Design Jam: Digital Games for Young People and Depression

Design Jam: Digital Games for Young People and Depression

Design Jam Starting university is exciting; filled with high expectations of independence, hard work and loads of fun. But it can be equally overwhelming and isolating, leading to many experiencing depression and anxiety. When students experience low mood, many do not know how to find support or feel comfortable opening up to new acquaintances. Similarly, leaving the bubble of university can be both exciting and challenging, with job applications, rejection, and the pressure of repaying loans often triggering low self-esteem, lack of confidence and depression.

At university, I sought support from their counselling services and had NHS CBT sessions after graduating. I’ve also witnessed people close to me cope with depression and receive different treatments, so I was curious to see how digital technology might help. A Design Jam Hackathon hosted by NCUB, Experience Design Group (XDs), and Big Radical asked innovators to develop digital technology to combat depression in young people and university students as part of the National Centre’s Digital Health Task Force

There are countless apps and digital technologies aimed at managing depression, anxiety and low mood, but knowing what will help is difficult, and it is easy to question the reliability of some. Also, the effects of social media on mental health is often raised and questioned (1), so I felt I needed to be convinced that digital technology could have a positive impact and offer another support system to the traditional talking therapies.

University counselling services are typically over-subscribed with limited resources. One study showed growth of 50% in students accessing counselling (2), putting enormous pressure on university and NHS resources, so young people may not have access to professional help for weeks. Also, stigmas associated with depression can reduce the likelihood of reaching out for help, an important first step to recovery (3). The Design Jam showed digital technology has the potential to provide private, non-judgmental platforms for users to seek advice, search for professional help and understand their own or close one’s depression whilst alleviating the pressure on counselling services.

The Design Jam group were presented with two case studies of young people; one who was experiencing a depressive episode, and their friend who wanted to help. These case studies helped the group understand patterns of experience and responses. Students may feel pressure to keep up appearances and conceal their feelings for fear of judgment from peers or concerning family, especially during intense periods such as ‘freshers’ week’ and exams. Changes in behaviour including irregular sleeping patterns, alcohol and drug consumption, loss of motivation and general lack of self-care is typical of university students, and are also common signs of depression. It can be difficult to detect those suffering from depression because it may just appear to be ‘student behaviour’ rather than behaviour that is concerning or irregular for that person (4).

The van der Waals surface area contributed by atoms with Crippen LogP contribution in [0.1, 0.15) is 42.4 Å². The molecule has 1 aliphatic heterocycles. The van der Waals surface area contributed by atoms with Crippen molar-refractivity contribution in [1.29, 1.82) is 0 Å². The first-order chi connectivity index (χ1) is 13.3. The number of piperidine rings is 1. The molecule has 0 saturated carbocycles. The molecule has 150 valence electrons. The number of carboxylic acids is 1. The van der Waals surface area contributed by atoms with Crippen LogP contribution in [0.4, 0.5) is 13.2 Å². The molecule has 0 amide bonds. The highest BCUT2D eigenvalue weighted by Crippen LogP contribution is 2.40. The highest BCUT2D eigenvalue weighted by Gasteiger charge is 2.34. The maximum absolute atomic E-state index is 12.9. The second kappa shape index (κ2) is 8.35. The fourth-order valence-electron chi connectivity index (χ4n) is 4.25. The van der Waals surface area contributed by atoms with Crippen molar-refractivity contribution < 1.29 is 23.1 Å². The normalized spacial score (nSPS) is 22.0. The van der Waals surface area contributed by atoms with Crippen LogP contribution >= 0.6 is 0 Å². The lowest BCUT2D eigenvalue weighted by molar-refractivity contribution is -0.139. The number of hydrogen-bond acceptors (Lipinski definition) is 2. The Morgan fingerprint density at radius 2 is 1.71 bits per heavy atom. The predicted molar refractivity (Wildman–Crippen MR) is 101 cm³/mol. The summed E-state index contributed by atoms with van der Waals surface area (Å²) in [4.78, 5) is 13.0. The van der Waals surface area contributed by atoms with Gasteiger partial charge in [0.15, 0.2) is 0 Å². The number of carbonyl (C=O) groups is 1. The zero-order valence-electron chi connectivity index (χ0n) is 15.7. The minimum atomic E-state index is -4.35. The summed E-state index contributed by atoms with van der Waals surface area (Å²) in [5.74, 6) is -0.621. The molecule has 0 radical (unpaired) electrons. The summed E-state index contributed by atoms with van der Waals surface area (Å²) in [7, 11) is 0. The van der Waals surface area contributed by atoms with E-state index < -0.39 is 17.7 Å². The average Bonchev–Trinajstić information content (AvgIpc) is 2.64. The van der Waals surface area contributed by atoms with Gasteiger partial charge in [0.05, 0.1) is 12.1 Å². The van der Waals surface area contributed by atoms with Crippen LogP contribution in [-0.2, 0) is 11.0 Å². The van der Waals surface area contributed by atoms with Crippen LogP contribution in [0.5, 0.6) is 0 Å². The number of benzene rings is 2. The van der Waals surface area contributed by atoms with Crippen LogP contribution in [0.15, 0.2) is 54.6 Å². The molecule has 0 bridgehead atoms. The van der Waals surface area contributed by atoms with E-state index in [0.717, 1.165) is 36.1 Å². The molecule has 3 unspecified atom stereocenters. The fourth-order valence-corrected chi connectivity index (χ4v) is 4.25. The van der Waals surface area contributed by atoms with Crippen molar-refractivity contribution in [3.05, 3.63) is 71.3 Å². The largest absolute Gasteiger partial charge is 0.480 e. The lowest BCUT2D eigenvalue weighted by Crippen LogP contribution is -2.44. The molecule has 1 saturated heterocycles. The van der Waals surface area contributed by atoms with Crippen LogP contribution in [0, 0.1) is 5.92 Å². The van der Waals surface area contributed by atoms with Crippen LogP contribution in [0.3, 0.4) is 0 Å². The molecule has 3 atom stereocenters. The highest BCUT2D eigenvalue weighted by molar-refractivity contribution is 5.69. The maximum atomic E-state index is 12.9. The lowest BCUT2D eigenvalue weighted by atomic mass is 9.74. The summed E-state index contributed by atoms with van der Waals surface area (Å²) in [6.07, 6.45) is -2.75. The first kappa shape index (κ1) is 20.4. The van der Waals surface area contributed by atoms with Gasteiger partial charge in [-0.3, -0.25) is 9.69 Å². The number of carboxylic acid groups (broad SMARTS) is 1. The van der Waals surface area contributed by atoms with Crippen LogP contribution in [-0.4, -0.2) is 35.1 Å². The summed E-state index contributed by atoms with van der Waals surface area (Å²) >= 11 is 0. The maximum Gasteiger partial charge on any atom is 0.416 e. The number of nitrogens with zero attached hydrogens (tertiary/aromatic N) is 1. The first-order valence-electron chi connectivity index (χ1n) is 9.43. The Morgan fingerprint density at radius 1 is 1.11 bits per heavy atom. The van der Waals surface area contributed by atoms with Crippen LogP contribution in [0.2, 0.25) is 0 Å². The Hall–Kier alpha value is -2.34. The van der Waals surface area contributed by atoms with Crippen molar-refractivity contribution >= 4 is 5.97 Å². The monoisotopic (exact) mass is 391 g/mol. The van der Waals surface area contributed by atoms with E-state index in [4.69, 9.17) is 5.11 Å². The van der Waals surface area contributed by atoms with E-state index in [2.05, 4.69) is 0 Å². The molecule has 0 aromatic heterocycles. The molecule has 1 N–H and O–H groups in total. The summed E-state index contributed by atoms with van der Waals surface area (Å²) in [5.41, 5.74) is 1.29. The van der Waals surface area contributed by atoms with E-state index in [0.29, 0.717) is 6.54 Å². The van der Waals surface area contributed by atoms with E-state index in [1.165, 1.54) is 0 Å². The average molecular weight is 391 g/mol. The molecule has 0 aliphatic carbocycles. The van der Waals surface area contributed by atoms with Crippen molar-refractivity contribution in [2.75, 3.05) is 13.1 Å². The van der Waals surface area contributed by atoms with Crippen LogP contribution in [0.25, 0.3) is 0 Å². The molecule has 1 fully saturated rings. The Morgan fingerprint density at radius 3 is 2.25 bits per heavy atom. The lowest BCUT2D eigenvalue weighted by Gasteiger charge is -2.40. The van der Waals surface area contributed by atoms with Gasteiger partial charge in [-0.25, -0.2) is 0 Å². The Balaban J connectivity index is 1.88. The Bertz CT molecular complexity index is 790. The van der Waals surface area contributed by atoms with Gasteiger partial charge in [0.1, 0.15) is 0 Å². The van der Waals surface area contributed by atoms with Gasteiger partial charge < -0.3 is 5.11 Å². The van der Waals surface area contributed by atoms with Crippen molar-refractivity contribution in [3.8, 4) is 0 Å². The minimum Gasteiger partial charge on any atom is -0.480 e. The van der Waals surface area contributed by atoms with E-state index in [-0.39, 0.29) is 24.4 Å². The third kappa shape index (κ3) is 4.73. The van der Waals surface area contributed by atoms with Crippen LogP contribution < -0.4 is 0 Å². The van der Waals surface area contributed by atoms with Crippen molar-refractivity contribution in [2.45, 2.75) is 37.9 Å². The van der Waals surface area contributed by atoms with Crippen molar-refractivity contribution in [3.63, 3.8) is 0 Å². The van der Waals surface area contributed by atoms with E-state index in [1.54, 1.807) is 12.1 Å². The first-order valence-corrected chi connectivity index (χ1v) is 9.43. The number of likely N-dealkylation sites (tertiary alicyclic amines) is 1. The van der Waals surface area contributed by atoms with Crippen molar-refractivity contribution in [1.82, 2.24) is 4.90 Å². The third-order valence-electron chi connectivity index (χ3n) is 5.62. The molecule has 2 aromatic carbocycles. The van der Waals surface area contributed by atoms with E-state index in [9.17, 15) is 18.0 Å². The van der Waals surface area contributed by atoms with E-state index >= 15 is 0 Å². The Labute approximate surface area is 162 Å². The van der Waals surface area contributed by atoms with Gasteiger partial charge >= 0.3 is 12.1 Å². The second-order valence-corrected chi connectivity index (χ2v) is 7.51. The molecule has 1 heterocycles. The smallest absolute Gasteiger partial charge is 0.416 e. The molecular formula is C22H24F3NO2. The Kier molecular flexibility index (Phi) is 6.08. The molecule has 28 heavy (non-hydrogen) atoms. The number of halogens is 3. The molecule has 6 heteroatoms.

The Design Jam teams created concepts, designed technology functionality such as apps, chat bots, wearable technology, augmented reality and peer to peer support groups, and mapped out sources of investment. I was especially interested in the concepts that encouraged users to do small activities like go for coffee with a friend or a walk to obtain a sense of achievement or enjoyment, and reduce feelings of isolation.

That a room full of creative strangers over only two days had conceptualised, designed and presented ideas and potential solutions was extremely impressive, demonstrating the power of multidisciplinary collaboration and innovative thinking.

Challenges for the future

Deciding which treatment is suitable can be confusing and time-consuming, and opening up to another person can be intense. Digital technology could help diffuse this challenge, potentially mitigate the development of a depressive episode and could encourage more young people to seek help.

It could also compliment counselling by providing respite for people suffering from depression, or provide advice for that person’s circle of care before they gain access to professional help. Similarly, these platforms could provide support to students once they finish counselling sessions. Perhaps businesses and designers could work with mental health experts at universities and counselling services to develop technology they could promote to students. This could have a huge impact on lots of students who may not otherwise receive immediate support or seek professional help.

There is no quick solution when it comes to treating depression, nor will one technological platform fit all as the type of treatment required depends on an individual’s needs. Also, questions of user safety and data protection would need to be addressed if implemented. However, the Design Jam demonstrated that even though this form of technology is still in its early stages, with more research and development, there is clear potential for technology to provide a more accessible, feasible, and readily available support platform.

by Shakira Malkani 
National Centre Project Assistant

(1) http://psychnews.psychiatryonline.org/doi/full/10.1176/appi.pn.2017.1b16
(2) https://www.theguardian.com/education/2016/sep/23/university-mental-health-services-face-strain-as-demand-rises-50
(3) http://uclu.org/sites/uclu.org/files/u84132/documents/8_page_report.pdf, Point 9.
(4) http://www.youngpeopleshealth.org.uk/wp-content/uploads/2017/04/AYPH-Student-Health-Briefing.pdf, pg.4.

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